Royal Bank of Scotland (RBS) has agreed to pay $5.5bn to settle probes related to the firm’s sale of mortgage-backed securities in the US.
The lender has made a settlement with the US Federal Housing Finance Agency (FHFA) to resolve claims related to RBS's issuance and underwriting of about $32bn residential mortgage-backed securities (RMBS) before the 2008 recession.
Out of the $5.5bn settlement payment, about $754m will be reimbursed to RBS under indemnification agreements with third parties.
This amount, according to the company, will be largely covered using its existing provisions and an incremental charge of $196m will be recorded in the second quarter results, which are scheduled to be published in early this August.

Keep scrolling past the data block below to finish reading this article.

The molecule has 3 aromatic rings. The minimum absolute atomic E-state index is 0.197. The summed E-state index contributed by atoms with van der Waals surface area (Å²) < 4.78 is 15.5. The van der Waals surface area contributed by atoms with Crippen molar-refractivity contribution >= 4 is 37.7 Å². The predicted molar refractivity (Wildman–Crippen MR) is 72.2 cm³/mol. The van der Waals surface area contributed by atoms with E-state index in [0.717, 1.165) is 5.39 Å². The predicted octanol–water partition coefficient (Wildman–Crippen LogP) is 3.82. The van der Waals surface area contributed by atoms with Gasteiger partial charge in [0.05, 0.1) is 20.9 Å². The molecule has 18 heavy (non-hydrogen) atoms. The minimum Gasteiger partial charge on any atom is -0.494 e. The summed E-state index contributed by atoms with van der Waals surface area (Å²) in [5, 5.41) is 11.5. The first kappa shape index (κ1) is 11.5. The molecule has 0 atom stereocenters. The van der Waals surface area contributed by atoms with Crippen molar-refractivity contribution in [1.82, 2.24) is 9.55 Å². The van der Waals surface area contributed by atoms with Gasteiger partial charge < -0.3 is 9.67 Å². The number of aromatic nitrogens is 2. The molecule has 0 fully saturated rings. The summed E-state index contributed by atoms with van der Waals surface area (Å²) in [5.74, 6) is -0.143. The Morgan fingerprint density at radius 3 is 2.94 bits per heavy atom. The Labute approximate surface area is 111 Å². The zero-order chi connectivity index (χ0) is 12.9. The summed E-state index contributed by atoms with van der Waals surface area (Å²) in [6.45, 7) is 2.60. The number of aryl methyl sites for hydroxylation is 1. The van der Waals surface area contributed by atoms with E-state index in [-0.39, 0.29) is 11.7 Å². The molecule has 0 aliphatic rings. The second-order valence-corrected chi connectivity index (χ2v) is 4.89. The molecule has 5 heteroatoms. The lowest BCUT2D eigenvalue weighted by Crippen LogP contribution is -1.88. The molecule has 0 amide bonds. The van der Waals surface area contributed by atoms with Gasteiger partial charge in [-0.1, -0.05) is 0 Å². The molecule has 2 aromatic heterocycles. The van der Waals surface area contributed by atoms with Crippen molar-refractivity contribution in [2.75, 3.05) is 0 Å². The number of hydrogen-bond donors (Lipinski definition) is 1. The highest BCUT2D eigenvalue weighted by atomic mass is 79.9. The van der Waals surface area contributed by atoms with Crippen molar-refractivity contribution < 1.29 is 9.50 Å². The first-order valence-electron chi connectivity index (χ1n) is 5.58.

Royal Bank of Scotland CEO Ross McEwan said: “Today’s announcement is an important step forward in resolving one of the most significant legacy matters facing RBS and is further evidence of the determination of the bank’s leadership to put our remaining issues behind us.
“This settlement is a stark reminder of what happened to this bank before the financial crisis, and the heavy price paid for its pursuit of global ambitions.”
RBS is one of 17 financial firms that have settled RMBS claims filed by FHFA.
Earlier, several other global banks have also agreed to pay billions of dollars to settled mortgage claims with the regulators.
In January, German banking giant Deutsche Bank has finalized a $7.2bn deal with the US Department of Justice to end several probes related to the firm’s sale of mortgage-backed securities.
Image: RBS building London. Photo: Courtesy of Royal Bank of Scotland.